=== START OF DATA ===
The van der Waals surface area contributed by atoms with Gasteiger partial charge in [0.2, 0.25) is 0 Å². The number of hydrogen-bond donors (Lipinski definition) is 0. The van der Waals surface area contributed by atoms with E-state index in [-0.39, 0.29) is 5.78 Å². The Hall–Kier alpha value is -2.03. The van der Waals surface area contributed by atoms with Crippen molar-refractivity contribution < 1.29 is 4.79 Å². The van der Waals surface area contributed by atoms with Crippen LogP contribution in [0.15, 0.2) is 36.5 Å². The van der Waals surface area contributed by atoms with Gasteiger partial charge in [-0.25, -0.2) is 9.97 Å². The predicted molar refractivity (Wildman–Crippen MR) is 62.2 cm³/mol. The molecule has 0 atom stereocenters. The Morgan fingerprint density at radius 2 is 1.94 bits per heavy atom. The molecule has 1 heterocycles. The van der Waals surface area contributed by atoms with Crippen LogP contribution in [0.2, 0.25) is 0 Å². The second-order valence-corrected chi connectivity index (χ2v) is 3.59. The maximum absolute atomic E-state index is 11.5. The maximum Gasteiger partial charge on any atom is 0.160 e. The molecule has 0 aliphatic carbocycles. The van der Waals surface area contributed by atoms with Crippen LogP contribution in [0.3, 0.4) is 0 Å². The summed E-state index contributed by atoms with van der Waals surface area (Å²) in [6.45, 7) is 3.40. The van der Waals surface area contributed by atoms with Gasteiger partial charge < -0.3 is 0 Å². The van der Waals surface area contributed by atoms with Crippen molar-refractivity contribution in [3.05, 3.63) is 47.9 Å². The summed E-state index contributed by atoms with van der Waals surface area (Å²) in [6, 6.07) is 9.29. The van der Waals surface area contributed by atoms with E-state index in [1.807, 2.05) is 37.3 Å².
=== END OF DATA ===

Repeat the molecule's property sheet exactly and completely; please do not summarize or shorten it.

The van der Waals surface area contributed by atoms with Gasteiger partial charge in [0.2, 0.25) is 0 Å². The number of hydrogen-bond donors (Lipinski definition) is 0. The van der Waals surface area contributed by atoms with E-state index in [-0.39, 0.29) is 5.78 Å². The Hall–Kier alpha value is -2.03. The van der Waals surface area contributed by atoms with Crippen molar-refractivity contribution < 1.29 is 4.79 Å². The van der Waals surface area contributed by atoms with Crippen LogP contribution in [0.15, 0.2) is 36.5 Å². The van der Waals surface area contributed by atoms with Gasteiger partial charge in [-0.25, -0.2) is 9.97 Å². The predicted molar refractivity (Wildman–Crippen MR) is 62.2 cm³/mol. The molecule has 0 atom stereocenters. The Morgan fingerprint density at radius 2 is 1.94 bits per heavy atom. The molecule has 1 heterocycles. The van der Waals surface area contributed by atoms with Crippen LogP contribution in [0.2, 0.25) is 0 Å². The second-order valence-corrected chi connectivity index (χ2v) is 3.59. The maximum absolute atomic E-state index is 11.5. The maximum Gasteiger partial charge on any atom is 0.160 e. The molecule has 0 aliphatic carbocycles. The van der Waals surface area contributed by atoms with Crippen LogP contribution in [0.3, 0.4) is 0 Å². The summed E-state index contributed by atoms with van der Waals surface area (Å²) in [6.45, 7) is 3.40. The van der Waals surface area contributed by atoms with Gasteiger partial charge < -0.3 is 0 Å². The van der Waals surface area contributed by atoms with Crippen molar-refractivity contribution in [3.05, 3.63) is 47.9 Å². The summed E-state index contributed by atoms with van der Waals surface area (Å²) in [6, 6.07) is 9.29. The van der Waals surface area contributed by atoms with E-state index in [1.807, 2.05) is 37.3 Å².